The Association of Waste Managers of Nigeria (AWAN) on Thursday pleaded with the Lagos State House of Assembly to protect their investments as they deliberate on the passage of the Cleaner Lagos Initiative policy into law.
The executive bill which is entitled “Bill for Law to Provide for the Management, Protection and Sustainable Development of the Environment in Lagos State and for other Connected Purposes,’’ is to replace the monthly sanitation in the state.
A public hearing on the bill is ongoing.
The waste managers claimed that about 2,500 people might lose their means of livelihood if the new sanitation policy scales through the House.
Addressing newsmen, Taju Ekemode, the spokesman for the over 200 protesters, said the new government policy, which ceded evacuation of 80 per cent of wastes in Lagos to foreign investors, would destroy their investments.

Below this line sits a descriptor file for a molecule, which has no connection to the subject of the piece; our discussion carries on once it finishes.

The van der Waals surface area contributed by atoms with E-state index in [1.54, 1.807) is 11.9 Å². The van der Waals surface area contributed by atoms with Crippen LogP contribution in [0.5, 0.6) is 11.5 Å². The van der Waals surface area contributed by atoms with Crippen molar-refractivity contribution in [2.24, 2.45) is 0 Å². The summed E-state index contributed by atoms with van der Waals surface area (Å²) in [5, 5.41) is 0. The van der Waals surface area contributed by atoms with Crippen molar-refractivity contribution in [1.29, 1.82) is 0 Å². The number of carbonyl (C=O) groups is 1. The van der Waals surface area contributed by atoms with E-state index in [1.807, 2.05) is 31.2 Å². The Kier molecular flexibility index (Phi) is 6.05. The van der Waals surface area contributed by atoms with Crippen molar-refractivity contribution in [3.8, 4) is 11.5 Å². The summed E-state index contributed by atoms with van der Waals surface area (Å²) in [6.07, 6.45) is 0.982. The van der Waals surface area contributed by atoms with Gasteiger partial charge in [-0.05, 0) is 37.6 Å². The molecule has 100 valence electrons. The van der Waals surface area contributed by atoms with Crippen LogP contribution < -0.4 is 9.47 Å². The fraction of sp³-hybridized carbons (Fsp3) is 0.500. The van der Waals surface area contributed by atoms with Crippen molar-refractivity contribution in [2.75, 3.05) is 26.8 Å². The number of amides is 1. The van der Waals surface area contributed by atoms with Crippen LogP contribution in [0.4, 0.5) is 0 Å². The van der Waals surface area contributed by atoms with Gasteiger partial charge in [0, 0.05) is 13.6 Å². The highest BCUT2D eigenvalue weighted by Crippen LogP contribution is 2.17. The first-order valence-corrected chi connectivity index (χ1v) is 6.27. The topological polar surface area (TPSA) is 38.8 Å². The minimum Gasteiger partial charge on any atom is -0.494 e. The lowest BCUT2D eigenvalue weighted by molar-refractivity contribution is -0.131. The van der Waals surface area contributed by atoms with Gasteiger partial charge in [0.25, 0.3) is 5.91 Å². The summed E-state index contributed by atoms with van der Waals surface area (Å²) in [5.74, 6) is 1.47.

Waste Cleaners storm Lagos State House of Assembly complex
Ekemode added that they decided to visit the Lagos Assembly to tell the lawmakers their feelings and what they might suffer if the Cleaner Lagos Initiative of the current executive is passed into law.
“We have been doing this job for years, and there have been no problems. The government’s plan to organise foreign firms to come and clean Lagos is absurd; we cannot agree to that,” said Ekemode.
He further said, they were not against the reform but the policy directing them to leave the streets as he said allowing foreign firms to take over will kill businesses.
He noted that the governor, Akinwunmi Ambode, directed that PSP should be cleaning commercial places.
But, according to him, the percentage of commercial centres in Lagos is just about 20 compared to what is being ceded to foreign investors.
The spokesman, who is also the vice president of the union, maintained that many Lagos residents owed PSP operators much debts, and that areas allocated to them would be inadequate for the about 350 operators.
However, the state government had said that the initiative became necessary due to challenges inherent in the environmental laws of the state.